As the political situation is so uncertain, it is important not to rule out in advance political and economic proposals even if at first sight, such proposals seem unlikely to be able to be put into practice. As Jean Monnet, one of the fathers of the European Common Market had said “Men take great decisions only when crisis stares them in the face.”  Just as the first steps of the European Common Market had to overcome the deep wounds of the Second World War, so in the situation of Gaza, there is a need to break strong psychological barriers with cooperative economic measures.

One possibility for socio-economic recovery of Gaza would be a trans-national economic effort that would bring together energy, knowledge and money from Gaza, Israel, the West Bank and Egypt, creating conditions which would facilitate the entry of other investors.

A Corporation clothed with the power of Government but possessed of the flexibility and initiative of a private enterprise.

TVA

TVA Logo: U.S. Government, Public domain, via Wikimedia Commons.

A possible model is the trans-state efforts of the Tennessee Valley Authority (TVA) of the US New Deal.  The TVA was a path-making measure to overcome the deep economic depression of the 1930s in the USA.  In May 1933, the Roosevelt administration and the Congress created the TVA.  In his message to Congress, Roosevelt suggested that the Authority should be a: 

“corporation clothed with the power of Government but possessed of the flexibility and initiative of a private enterprise.  It should be charged with the broadest duty of planning for the proper use, conservation and development of the natural resources of the Tennessee River drainage basin and its adjoining territory for the general social and economic welfare of the Nation…This in a true sense is a return to the spirit and vision of the pioneer.  If we are successful here, we can march on, step by step, in the development of other great natural territorial units.”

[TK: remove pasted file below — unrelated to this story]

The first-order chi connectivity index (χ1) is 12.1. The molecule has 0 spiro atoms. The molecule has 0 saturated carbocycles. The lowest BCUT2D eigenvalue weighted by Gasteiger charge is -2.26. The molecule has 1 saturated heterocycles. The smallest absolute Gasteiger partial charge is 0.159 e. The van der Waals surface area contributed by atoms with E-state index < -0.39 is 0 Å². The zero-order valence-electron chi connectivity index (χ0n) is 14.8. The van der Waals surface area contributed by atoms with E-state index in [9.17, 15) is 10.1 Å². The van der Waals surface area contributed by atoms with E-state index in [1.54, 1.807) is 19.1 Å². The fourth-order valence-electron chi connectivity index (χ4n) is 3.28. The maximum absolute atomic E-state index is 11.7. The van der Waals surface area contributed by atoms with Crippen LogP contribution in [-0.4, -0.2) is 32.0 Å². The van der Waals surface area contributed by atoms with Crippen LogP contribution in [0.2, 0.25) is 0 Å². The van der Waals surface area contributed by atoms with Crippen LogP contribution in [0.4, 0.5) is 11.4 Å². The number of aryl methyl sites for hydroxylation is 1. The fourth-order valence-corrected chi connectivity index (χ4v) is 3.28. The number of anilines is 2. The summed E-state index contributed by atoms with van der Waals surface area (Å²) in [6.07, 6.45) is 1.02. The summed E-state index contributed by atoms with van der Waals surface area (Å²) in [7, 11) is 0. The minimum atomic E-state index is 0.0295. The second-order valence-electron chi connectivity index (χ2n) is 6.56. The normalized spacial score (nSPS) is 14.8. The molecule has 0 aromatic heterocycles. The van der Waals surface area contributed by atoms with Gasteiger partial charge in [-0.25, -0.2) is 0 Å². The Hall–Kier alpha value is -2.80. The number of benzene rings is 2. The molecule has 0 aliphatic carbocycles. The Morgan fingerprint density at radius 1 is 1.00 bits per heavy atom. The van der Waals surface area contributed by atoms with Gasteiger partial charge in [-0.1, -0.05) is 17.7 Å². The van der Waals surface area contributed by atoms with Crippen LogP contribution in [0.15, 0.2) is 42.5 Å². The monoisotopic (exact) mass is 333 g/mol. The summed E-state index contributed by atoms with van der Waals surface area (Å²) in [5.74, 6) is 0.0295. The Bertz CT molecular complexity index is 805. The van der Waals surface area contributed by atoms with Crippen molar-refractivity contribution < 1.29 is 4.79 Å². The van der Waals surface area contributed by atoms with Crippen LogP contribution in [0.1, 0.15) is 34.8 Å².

The central idea back of the TVA was that it should do many things, all connected with each other by the concrete realities of a damaged river full of damaged people.  To do all these activities well, it had to be a public corporation: public, because it served the public interest and a corporation rather than a government department, so that it could initiate the flexible responsible management of a well-run private corporation. 

Tennessee Valley Authority TVA

The Tennessee Valley Authority (TVA) Picture: Franklin D. Roosevelt Presidential Library and Museum, Public domain, via Wikimedia Commons.

As Stringfellow Barr wrote in Citizens of the World:

“The great triumph of the TVA was not the building of the great dams.  Great dams had been built before. Its greatest triumph was that it not only taught the Valley people but insisted on learning from them too.  It placed its vast technical knowledge in the pot with the human wisdom, the local experience, the courage, and the hopes of the Valley people, and sought solutions which neither the Valley folk nor the TVA technicians could ever have found alone.  It respected persons.”

Only a New Deal is likely to break the cycle of violence and counter-violence.

The Gaza strip is not one of the great natural territorial units of the world, and respect for persons has been in short supply.  However, only a New Deal is likely to break the cycle of violence and counter-violence.  A Gaza Development Authority, an independent socio-economic corporation devoted to multi-sector and trans-national planning and administration  would be an important start in a new deal of the cards.  Such a Gaza Development Authority would obviously have Hamas members; but also persons chosen for their expertise as well as persons from community organizations.